Plastic Marine Debris: What we know
One of the main types of marine debris that you hear about today is plastic marine debris. In many places, it is the main type of debris that you will see as you walk along a beach, though perhaps not underwater. As common as they are on our beaches and in our homes, how much do you really know about plastics?
For a more in-depth and detailed discussion on plastic marine debris, visit Plastic Marine Debris: An in-depth look.
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Frequently Asked Questions
The word “plastic” is used to describe a collection of artificial or manmade chemical compounds that come in about as many shapes, sizes, and colors as you can imagine! For example, foam carry-out containers (made of polystyrene) and bottle caps (made of polypropylene) are items that would be considered plastic marine debris if found in our oceans or waterways.
|PET (PETE)||Polyethylene terephthalate||soda bottles|
|PES||Polyester (yes, it’s actually a plastic!)||polyester clothing|
|HDPE||High-density polyethylene||detergent bottles|
|PVC||Polyvinyl chloride||plumbing pipes|
|PA||Polyamide (aka nylon)||toothbrushes|
|PS||Polystyrene||take-out food containers|
Plastics are used in many aspects of daily life and are a big part of our waste stream. Many plastics are colorful and will float in water, which makes plastic debris a very visible part of the marine debris problem. However, an accurate estimate does not yet exist for how much debris is composed of plastic materials.
Plastics will degrade into small pieces until you can’t see them anymore (so small you’d need a microscope or better!). Because the ocean is a cold, dark place, this process happens slower in water than on land. But, do plastics fully “go away?” Full degradation into carbon dioxide, water, and inorganic molecules is called mineralization. Most commonly used plastics do not mineralize (or go away) in the ocean and instead break down into smaller and smaller pieces. We call these pieces “microplastics” if they are less than 5mm long.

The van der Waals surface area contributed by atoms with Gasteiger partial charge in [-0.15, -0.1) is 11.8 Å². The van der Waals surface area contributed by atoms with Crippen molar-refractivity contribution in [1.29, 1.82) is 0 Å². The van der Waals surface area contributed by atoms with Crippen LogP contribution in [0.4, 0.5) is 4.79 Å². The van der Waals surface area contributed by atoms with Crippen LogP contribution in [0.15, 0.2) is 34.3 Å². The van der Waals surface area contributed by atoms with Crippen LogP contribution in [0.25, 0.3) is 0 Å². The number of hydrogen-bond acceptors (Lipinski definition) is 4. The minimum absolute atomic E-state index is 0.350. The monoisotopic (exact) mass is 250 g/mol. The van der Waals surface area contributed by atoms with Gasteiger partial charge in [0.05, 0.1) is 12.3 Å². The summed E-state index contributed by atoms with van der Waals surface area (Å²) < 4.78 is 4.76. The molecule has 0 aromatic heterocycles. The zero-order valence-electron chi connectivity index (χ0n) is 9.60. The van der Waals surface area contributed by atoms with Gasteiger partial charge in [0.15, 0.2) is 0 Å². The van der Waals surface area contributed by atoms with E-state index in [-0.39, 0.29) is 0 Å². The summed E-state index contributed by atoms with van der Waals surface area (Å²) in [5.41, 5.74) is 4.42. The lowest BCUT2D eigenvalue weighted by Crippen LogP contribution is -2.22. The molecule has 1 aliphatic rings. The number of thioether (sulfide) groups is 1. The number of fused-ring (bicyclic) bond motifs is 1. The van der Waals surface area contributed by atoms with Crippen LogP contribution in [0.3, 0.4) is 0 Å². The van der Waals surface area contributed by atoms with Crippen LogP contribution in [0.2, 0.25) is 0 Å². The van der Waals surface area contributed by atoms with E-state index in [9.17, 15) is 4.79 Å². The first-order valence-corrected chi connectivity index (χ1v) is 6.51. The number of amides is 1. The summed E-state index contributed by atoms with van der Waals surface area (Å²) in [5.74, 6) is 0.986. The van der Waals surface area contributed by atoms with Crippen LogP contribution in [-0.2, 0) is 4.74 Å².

Bio-based and truly biodegradable plastics break down in a compost pile or landfill, but are generally not designed to degrade as quickly in the ocean.
Example text from a bio-based plastic bag. Note the location for decomposition--not in the ocean!
*See Acknowledgements for information source.
Plastic has the potential to harm fish and other wildlife in two main ways.
Direct Impacts - Studies have shown that fish and other marine life do eat plastic. Plastics could cause irritation or damage to the digestive system. If plastics are kept in the gut instead of passing through, the fish could feel full (of plastic not food) and this could lead to malnutrition or starvation.
Indirect Impacts - Plastic debris accumulates pollutants such as PCBs (polychlorinated biphenyls) up to 100,000 to 1,000,000 times the levels found in seawater. PCBs, which were mainly used as coolant fluids, were banned in the U.S. in 1979 and internationally in 2001. It is still unclear whether these pollutants can seep from plastic debris into the organisms that happen to eat the debris and very difficult to determine the exact source of these pollutants as they can come from sources other than plastic debris. More research is needed to help better understand these areas.
- Get involved! Participate in local cleanups in your area.
- Remember that the land and sea, no matter where you are, are connected.
- Reduce the amount of waste you produce.
- Reuse items whenever possible. Choose reusable items over disposable ones.
- Recycle as much as possible. Bottles, cans, cell phones, ink cartridges, and many other items can be recycled.
This information was compiled with information gathered from participants of the International Workshop on the Occurrence, Effects, and Fate of Microplastic Debris (September 2008) as well as from Dr. Anthony Andrady, Research Triangle Institute, leading expert in plastics degradation in the marine environment, and Dr. Joel Baker, University of Washington-Tacoma, microplastics researcher.